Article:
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The Lilly Clinical Open Innovation (LCOI) blog, like much of the work we do in innovation, started as a thoughtful experiment. We believed that a blog would provide a great opportunity to openly explore clinical innovation topics and drive discussions around improving the patient experience. So in March of 2012, we launched the LCOI blog with the publication of our first post.
What was initially an experiment has turned into a wonderful and rewarding success! Since that first blog post over three years ago, we’ve published over 210 additional posts, while continuing to learn and evolve along the way. We’ve had many fantastic discussions with you, our audience, about how to improve the clinical trial experience for patients, meanwhile speeding innovation and scientific discovery. And we’re just getting started.
Hello, dear blog followers! Given your wonderful support of Lilly Clinical Open Innovation (LCOI), we wanted you to be the first to know that our blog is moving. More details about our move will be shared in a forthcoming blog post, but in the meantime, we’d like to share some highlights with you.
Next week the LCOI blog will be moved over to LillyPad, Lilly’s corporate blog. You will be able to find all of our posts, past and future, in LillyPad’s new Clinical Innovation section. Our Twitter handle will remain the same. As a blog subscriber, you should also know that you will no longer have the ability to subscribe to blogs via email, though we are looking to add that capability. To make sure that you are notified as new posts are published, we recommend that you subscribe to our RSS feed.
Thank you so much for the support you have shown LCOI. We look forward to expanding the conversation with you as we move to a new platform and begin this new chapter. See you next week at our new home!
Joseph Kim serves as a Senior Advisor in Clinical Development Innovation at Lilly, focusing on developing and implementing innovative patient engagement solutions. He has spent over 15 years in the Pharma industry utilizing a unique approach that integrates his experiences working for Sponsors such as Shire and Merck, CROs, and technology vendors.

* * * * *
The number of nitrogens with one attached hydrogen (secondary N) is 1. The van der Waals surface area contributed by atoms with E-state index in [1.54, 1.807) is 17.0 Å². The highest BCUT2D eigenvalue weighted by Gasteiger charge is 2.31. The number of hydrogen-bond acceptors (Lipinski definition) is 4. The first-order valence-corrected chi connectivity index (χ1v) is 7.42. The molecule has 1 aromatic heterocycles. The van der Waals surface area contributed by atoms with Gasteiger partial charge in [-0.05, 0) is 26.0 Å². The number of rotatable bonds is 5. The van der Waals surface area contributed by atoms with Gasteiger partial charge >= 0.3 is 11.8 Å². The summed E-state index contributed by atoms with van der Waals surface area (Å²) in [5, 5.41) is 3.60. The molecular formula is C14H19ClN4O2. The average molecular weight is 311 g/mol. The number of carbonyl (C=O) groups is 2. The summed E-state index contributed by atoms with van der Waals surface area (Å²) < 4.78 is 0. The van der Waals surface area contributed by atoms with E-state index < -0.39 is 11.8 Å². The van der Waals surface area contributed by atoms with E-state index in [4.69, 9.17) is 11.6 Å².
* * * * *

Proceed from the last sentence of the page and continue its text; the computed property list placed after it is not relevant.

Joseph has a robust combination of experience that includes early and late phase clinical research, and a well known history of innovation in the clinical research industry, recognized as one of “20 Innovators Changing the Face of the Clinical Trials Industry” by CenterWatch in 2013. He holds a BS in Molecular Biology from Lehigh University and an MBA from Villanova. He can be reached at firstname.lastname@example.org and on Twitter.
Tell us a little bit about yourself and how you got started in clinical research.
For starters, you should know that I did not come to clinical research through any natural career path. In fact, I had two other careers as a social worker and high school science teacher before landing in clinical research. My first role was as an entry level data manager. Quite comfortable with trying things on and pivoting quickly, my instinct was, “This isn’t for me either.” Given that I worked for a large pharma company (Merck), I was able to quickly learn about other roles and try them on too. My next move was as a garden variety study manager in psychiatric research. This was the old model, where it was you and a medical monitor doing everything from writing the protocol, to selecting sites, to reviewing data, to paying grants.
Reindeer Beagle by Mark Evans is licensed under CC-BY-2.0
Thank you to everyone who has made 2014 such a wonderful year! We have thoroughly enjoyed the conversations with you all and truly value your perspective. The Lilly Clinical Open Innovation (LCOI) team looks forward to continued interaction with you in 2015.
As we bring this year to a close, we’ve had some time to review our recent work, some of which we previously shared here on our blog. We sponsored a Patient Engagement App Challenge, which eventually led to the LVJJ website. The LVJJ website is a pilot project to improve how we present information to patients and caregivers on study websites. We’ve also progressed on our target profiles project, which is aimed at building a consistent framework for clinical trial eligibility criteria. And we created the Lilly Innovation Site Advocacy Group, providing us with access to great feedback from research sites.